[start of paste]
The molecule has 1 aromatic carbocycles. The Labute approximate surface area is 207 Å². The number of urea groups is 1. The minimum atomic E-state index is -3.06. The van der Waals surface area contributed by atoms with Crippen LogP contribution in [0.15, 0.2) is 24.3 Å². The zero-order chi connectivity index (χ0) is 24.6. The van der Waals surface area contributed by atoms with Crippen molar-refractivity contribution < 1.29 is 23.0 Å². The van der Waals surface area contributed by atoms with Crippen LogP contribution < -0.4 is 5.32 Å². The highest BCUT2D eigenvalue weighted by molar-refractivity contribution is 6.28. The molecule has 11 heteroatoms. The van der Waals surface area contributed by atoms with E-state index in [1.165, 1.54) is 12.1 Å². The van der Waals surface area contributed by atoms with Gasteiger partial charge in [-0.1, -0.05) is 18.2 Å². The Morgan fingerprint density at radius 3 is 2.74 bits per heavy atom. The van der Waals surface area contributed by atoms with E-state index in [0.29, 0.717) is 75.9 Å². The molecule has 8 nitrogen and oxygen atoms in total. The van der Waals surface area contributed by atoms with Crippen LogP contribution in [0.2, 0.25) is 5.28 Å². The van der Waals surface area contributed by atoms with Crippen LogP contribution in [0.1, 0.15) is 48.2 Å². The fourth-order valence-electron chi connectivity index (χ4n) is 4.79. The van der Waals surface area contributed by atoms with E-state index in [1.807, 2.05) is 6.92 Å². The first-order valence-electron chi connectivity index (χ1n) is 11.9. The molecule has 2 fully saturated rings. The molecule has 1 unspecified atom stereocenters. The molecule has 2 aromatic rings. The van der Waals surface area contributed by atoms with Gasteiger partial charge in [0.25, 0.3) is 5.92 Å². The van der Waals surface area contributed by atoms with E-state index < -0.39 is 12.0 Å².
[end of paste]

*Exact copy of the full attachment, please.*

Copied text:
The molecule has 1 aromatic carbocycles. The Labute approximate surface area is 207 Å². The number of urea groups is 1. The minimum atomic E-state index is -3.06. The van der Waals surface area contributed by atoms with Crippen LogP contribution in [0.15, 0.2) is 24.3 Å². The zero-order chi connectivity index (χ0) is 24.6. The van der Waals surface area contributed by atoms with Crippen molar-refractivity contribution < 1.29 is 23.0 Å². The van der Waals surface area contributed by atoms with Crippen LogP contribution < -0.4 is 5.32 Å². The highest BCUT2D eigenvalue weighted by molar-refractivity contribution is 6.28. The molecule has 11 heteroatoms. The van der Waals surface area contributed by atoms with E-state index in [1.165, 1.54) is 12.1 Å². The van der Waals surface area contributed by atoms with Gasteiger partial charge in [-0.1, -0.05) is 18.2 Å². The Morgan fingerprint density at radius 3 is 2.74 bits per heavy atom. The van der Waals surface area contributed by atoms with E-state index in [0.29, 0.717) is 75.9 Å². The molecule has 8 nitrogen and oxygen atoms in total. The van der Waals surface area contributed by atoms with Crippen LogP contribution in [0.2, 0.25) is 5.28 Å². The van der Waals surface area contributed by atoms with Crippen LogP contribution in [0.1, 0.15) is 48.2 Å². The fourth-order valence-electron chi connectivity index (χ4n) is 4.79. The van der Waals surface area contributed by atoms with E-state index in [1.807, 2.05) is 6.92 Å². The first-order valence-electron chi connectivity index (χ1n) is 11.9. The molecule has 2 fully saturated rings. The molecule has 1 unspecified atom stereocenters. The molecule has 2 aromatic rings. The van der Waals surface area contributed by atoms with Gasteiger partial charge in [0.25, 0.3) is 5.92 Å². The van der Waals surface area contributed by atoms with E-state index < -0.39 is 12.0 Å².